Shilling and Yoshikawa (1987) developed a bioassay to determine biological activity of allelochemicals quantitatively and qualitatively. They evaluated the allelopathic potential of a-phenylacetic and p-ethoxybenzoic acids using Echinochloa crusgalli and Sesbania exaltata as test species. It was suggested that seedling bioassay using shoot-plus-root fresh weights were an appropriate method for evaluating the phytotoxicity of biological material. However, in many studies, it was found that root growth was more sensitive than shoot growth (Inderjit & Dakshini, 1995a). Moreover, measuring fresh weights of roots and shoots separately should give a better evaluation of phytotoxicity of allelopathic compounds. Blum and Rebbeck (1989) discovered the inhibition and subsequent recovery of root elongation following removal from ferulic acid solution. Ferulic acid-treated roots were shorter and more delicate but were branched. The researchers suggested that ferulic acid may directly or indirectly stimulate the initiation of secondary roots. Allelopathic compounds are unlikely to affect the whole root system at a given point in time (Lyu & Blum, 1990). Blum and Rebbeck (1989) reported that influence of ferulic acid on net uptake of P, K, and water relations by cucumber seedlings was related to the portion of roots that came into contact with ferulic acid. Many studies have used lettuce as a bioassay species because of its sensitivity (Einhellig et al., 1985; Waller, 1987; Li et al., 1993). Chou and Patrick (1976) identified butyric, phenylacetic, 4-phenylbutyric, benzoic, p-hydroxybenzoic, vanillic, ferulic, syringic, p-coumaric, t-coumaric, and caffeic acids, resorcinol, phloroglucinol, and salicyaldehyde from decomposing corn residues; and ferulic, vanillic, phenylacetic, 4-butyric, p-coumaric, p-hydroxybenzoic, salicylic, and o-coumaric acids and salicyaldehyde from decomposing rye residues. They tested the allelopathic effects of these compounds on lettuce growth and found that phenylacetic, 4-phenylbutyric, salicylic, benzoic, and o-hydroxyphenylacetic acids were inhibitory to lettuce growth at the level of 25-50 ppm, whereas the rest of the phenolics were allelopathically active at ca. 100 ppm concentrations. Nicollier et al. (1983) isolated dhurrin from johnson grass (Sorghum halepense) rhizomes and used tomato (Lycopersicon esculentum) and radish (Raphanus sativus) as bioassay species. However, neither of the bioassay species was associated with johnson grass in natural systems. These types of bioassays are good for studying the mechanism of action of phenolic allelochemicals but are of little value in identifying allelopathic potential of phenolic compounds in natural systems. In the interest of selecting appropriate test species, artificially sensitive species should be avoided.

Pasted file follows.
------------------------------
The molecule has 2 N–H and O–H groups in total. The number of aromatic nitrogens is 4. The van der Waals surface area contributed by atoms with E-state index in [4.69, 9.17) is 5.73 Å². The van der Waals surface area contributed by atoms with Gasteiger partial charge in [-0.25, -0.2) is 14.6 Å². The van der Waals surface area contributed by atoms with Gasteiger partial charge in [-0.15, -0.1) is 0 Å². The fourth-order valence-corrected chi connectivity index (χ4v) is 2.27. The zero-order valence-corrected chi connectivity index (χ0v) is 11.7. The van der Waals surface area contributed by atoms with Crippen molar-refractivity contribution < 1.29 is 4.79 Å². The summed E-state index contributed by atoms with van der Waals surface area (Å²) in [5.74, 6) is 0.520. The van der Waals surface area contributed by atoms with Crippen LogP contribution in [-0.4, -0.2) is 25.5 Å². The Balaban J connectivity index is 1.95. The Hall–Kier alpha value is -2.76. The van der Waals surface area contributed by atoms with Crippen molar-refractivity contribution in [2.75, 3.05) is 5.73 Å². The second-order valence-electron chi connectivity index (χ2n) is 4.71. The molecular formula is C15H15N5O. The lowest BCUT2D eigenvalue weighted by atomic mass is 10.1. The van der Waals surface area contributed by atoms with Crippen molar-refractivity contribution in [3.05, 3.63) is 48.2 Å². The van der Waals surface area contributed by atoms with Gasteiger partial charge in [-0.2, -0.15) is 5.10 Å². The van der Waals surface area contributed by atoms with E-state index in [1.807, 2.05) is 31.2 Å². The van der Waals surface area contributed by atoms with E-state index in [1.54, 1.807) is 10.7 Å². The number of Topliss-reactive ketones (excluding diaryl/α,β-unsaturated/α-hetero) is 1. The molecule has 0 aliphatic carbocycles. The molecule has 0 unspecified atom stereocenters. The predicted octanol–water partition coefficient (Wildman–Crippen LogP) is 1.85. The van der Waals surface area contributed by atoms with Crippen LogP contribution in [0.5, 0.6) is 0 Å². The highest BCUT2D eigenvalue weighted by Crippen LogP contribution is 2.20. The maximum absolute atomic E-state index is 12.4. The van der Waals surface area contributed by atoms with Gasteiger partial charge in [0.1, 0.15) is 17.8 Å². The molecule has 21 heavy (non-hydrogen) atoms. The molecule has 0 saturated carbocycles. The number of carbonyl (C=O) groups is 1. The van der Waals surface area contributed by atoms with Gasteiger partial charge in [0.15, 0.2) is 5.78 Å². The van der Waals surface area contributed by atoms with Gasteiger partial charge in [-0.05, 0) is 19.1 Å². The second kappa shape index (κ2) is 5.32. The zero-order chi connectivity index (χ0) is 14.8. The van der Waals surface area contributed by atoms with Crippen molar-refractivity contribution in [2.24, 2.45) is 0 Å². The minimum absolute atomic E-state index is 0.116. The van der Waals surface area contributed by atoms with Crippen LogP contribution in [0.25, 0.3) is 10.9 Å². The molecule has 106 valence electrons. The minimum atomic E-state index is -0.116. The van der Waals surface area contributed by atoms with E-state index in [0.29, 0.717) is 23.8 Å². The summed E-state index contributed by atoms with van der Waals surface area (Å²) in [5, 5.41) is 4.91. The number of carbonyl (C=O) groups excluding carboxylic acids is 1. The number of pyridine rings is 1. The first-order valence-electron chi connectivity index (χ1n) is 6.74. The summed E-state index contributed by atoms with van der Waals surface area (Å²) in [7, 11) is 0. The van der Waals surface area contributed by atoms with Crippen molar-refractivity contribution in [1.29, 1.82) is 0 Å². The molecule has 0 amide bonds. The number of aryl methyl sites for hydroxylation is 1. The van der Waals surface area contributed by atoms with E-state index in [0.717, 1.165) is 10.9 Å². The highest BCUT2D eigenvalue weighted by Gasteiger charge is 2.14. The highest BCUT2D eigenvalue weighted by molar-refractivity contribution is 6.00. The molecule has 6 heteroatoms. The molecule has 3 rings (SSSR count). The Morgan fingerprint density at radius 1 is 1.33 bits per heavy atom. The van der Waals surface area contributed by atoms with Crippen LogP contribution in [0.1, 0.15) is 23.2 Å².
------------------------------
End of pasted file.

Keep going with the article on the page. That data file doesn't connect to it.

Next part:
Dornbos and Spencer (1990) proposed an agar bioassay suitable for even small quantities of slightly water-soluble compounds. They evaluated germination and growth of alfalfa (Medicago sativa), annual ryegrass (Lolium multiflorum), and velvetleaf (Abutilon theophrasti) against known allelochemicals such as cinmethylin, coumarin, plumbagin, nigericin, juglone, and trans-cinnamaldehyde. Each compound was dissolved in 1 ml chloroform-hexane (1:99, v/v) mixture, and 1 ml of each solution was placed on water-agar in small tissue wells. After the solvent evaporated, seeds were placed on agar, and data on germination and seedling growth were collected after 3 days. Inoue et al. (1992) isolated two anthraquinones, emodin and physcion, from rhizomes of Polygonum sachalinense. However, they used TLC agar plate and seedling growth (0.5% agar gel) bioassays to evaluate allelopathic potential of test solutions. Li et al. (1993) studied interactions of trans-cinnamic, o-, m-, p-coumaric, and chlorogenic acids, and found that the phenolic compounds influence lettuce growth regardless of their concentration. These studies have little ecological significance, however, because no soils were involved in the bioassays. On entry of phenolic allelochemicals into the soil, processes such as transport, retention, and transformation may influence the quantitative and qualitative availability of phenolic allelochemicals (Cheng, 1995). Furthermore, edaphic factors such as moisture regime, nutrient status, soil temperature, and organic matter content may also affect the availability and action of allelochemicals.
McPherson and Muller (1969) reported that Adenostoma fasciculatum exhibited an allelopathic influence over its associated plant species. Kaminsky (1981) found that the observed allelopathic interference of Adenostoma was due not to chemicals released by it but to associated microorganisms. He suggested that allelochemicals, mainly phenolics, released by Adenostoma may be responsible for the presence of microorganisms producing toxic allelochemicals. In a discussion of laboratory allelopathic bioassays, Inderjit and Dakshini (1994a) noted the significance of analyses of soil chemical characteristics - e.g., pH, electrical conductivity, and nutrients - in addition to phenolics. They suggested that addition of phytotoxic material to the soil, in differing concentrations, should be followed by chemical analyses of the soil. On addition of phytotoxic material, soil conditions will certainly be altered but should not be different from natural soils. This is important, for any difference in soil conditions can lead to quantitative and qualitative variations in the availability of phenolics (Dalton et al., 1983; Blum et al., 1987; Dao, 1987; Dalton, 1989).